Two different qPCR assays targeting the gB and gC genes were used to determine viral DNA copy numbers in sperm. To relate qPCR signals in sperm to viral DNA copy numbers and infectious virus, respectively, aliquots of the sperm samples were spiked with 10-fold dilutions of EHV-1 ranging from 100,000 to 1 plaque-forming units. Viral DNA copies in untreated sperm were then calculated based on the resulting calibration curve. Virus isolation was attempted using rabbit kidney RK13 and equine fibroblast cells (NBL-6) exactly as previously described. Virus isolation was considered negative if no cytopathic effect was observed after 3 blind passages that were performed in 3-day intervals.
After initial confirmation of EHV-1 infection on the premise by PCR and virus isolation, 61 (77%) of the 79 stabled horses were clinically affected as defined by presentation of at least 1 of 3 symptoms: fever, abortion, or EHM. The index case was an abortion (Fig 1), and the 61 clinical cases occurred over a time period of 44 days after the index case. The EHV-1 typical clinical course of the outbreak with fever (n = 55), abortions (n = 6), and neurological deficits (n = 9) was confirmed by laboratory results.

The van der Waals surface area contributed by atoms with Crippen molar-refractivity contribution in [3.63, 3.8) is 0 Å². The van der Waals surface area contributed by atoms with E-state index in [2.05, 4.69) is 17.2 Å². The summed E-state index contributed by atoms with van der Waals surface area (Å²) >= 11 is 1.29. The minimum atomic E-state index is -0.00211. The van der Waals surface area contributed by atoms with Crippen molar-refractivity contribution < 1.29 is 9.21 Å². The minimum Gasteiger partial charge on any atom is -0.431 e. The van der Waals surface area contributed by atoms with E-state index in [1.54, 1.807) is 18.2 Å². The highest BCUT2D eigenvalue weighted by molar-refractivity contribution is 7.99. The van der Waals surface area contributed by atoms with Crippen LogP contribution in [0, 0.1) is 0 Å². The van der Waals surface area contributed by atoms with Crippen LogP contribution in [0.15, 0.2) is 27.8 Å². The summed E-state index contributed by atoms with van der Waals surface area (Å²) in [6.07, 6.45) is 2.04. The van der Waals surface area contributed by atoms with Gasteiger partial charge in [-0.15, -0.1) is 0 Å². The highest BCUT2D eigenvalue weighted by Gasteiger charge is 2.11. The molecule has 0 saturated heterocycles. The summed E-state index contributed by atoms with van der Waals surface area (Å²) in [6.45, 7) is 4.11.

Detection of EHV-1 from Aborted Fetuses
Gross pathological and histological alterations of the 6 aborted fetuses revealed typical lesions in spleen and liver with necrosis and intranuclear inclusion bodies. Cell culture isolation of the virus was successful from 4 aborted fetuses, while EHV-1-specific PCR amplification was positive in all fetuses.
Detection of EHV-1 Antibody Titers and Virus Shedding
A ≥4-fold increase of SNT (n = 42) was detected in 12 (29%) of clinically affected horses, whereas 19 (45%) horses showed no change in titers, and 11 (26%) a slight decrease. The overall change in serum neutralizing titers is presented in Figure 2. Nasal swabs, sera, and PCR from PBMC yielded EHV-1-positive results in 11, 6, and 9 cases, respectively. In 3 of the 42 horses sampled, all 3 materials tested positive by PCR.